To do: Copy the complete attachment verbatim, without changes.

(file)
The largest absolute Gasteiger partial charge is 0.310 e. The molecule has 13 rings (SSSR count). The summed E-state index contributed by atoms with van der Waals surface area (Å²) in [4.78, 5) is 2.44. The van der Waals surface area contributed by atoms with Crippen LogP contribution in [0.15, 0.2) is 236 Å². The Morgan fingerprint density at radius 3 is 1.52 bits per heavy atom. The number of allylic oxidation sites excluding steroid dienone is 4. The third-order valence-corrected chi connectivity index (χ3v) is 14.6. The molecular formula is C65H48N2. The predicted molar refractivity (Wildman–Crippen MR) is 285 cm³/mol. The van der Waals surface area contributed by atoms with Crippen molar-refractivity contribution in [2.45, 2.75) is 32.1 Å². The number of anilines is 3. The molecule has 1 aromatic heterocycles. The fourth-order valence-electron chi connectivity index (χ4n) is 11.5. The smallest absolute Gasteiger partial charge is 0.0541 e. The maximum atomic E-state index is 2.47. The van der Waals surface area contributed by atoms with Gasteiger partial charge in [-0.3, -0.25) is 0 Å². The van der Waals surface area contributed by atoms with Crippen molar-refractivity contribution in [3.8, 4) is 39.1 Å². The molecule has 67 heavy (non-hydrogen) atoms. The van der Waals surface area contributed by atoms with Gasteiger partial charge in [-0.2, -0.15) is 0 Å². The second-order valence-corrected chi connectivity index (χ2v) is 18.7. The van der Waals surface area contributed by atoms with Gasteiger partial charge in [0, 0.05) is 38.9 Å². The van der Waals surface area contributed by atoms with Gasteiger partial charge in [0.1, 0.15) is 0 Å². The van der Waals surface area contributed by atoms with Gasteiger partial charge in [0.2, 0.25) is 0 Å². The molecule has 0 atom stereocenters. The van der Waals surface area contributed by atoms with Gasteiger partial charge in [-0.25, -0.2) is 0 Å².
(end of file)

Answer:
The largest absolute Gasteiger partial charge is 0.310 e. The molecule has 13 rings (SSSR count). The summed E-state index contributed by atoms with van der Waals surface area (Å²) in [4.78, 5) is 2.44. The van der Waals surface area contributed by atoms with Crippen LogP contribution in [0.15, 0.2) is 236 Å². The Morgan fingerprint density at radius 3 is 1.52 bits per heavy atom. The number of allylic oxidation sites excluding steroid dienone is 4. The third-order valence-corrected chi connectivity index (χ3v) is 14.6. The molecular formula is C65H48N2. The predicted molar refractivity (Wildman–Crippen MR) is 285 cm³/mol. The van der Waals surface area contributed by atoms with Crippen molar-refractivity contribution in [2.45, 2.75) is 32.1 Å². The number of anilines is 3. The molecule has 1 aromatic heterocycles. The fourth-order valence-electron chi connectivity index (χ4n) is 11.5. The smallest absolute Gasteiger partial charge is 0.0541 e. The maximum atomic E-state index is 2.47. The van der Waals surface area contributed by atoms with Gasteiger partial charge in [-0.3, -0.25) is 0 Å². The van der Waals surface area contributed by atoms with Crippen molar-refractivity contribution in [3.8, 4) is 39.1 Å². The molecule has 67 heavy (non-hydrogen) atoms. The van der Waals surface area contributed by atoms with Gasteiger partial charge in [-0.2, -0.15) is 0 Å². The second-order valence-corrected chi connectivity index (χ2v) is 18.7. The van der Waals surface area contributed by atoms with Gasteiger partial charge in [0, 0.05) is 38.9 Å². The van der Waals surface area contributed by atoms with Gasteiger partial charge in [0.1, 0.15) is 0 Å². The van der Waals surface area contributed by atoms with Gasteiger partial charge in [0.2, 0.25) is 0 Å². The molecule has 0 atom stereocenters. The van der Waals surface area contributed by atoms with Gasteiger partial charge in [-0.25, -0.2) is 0 Å².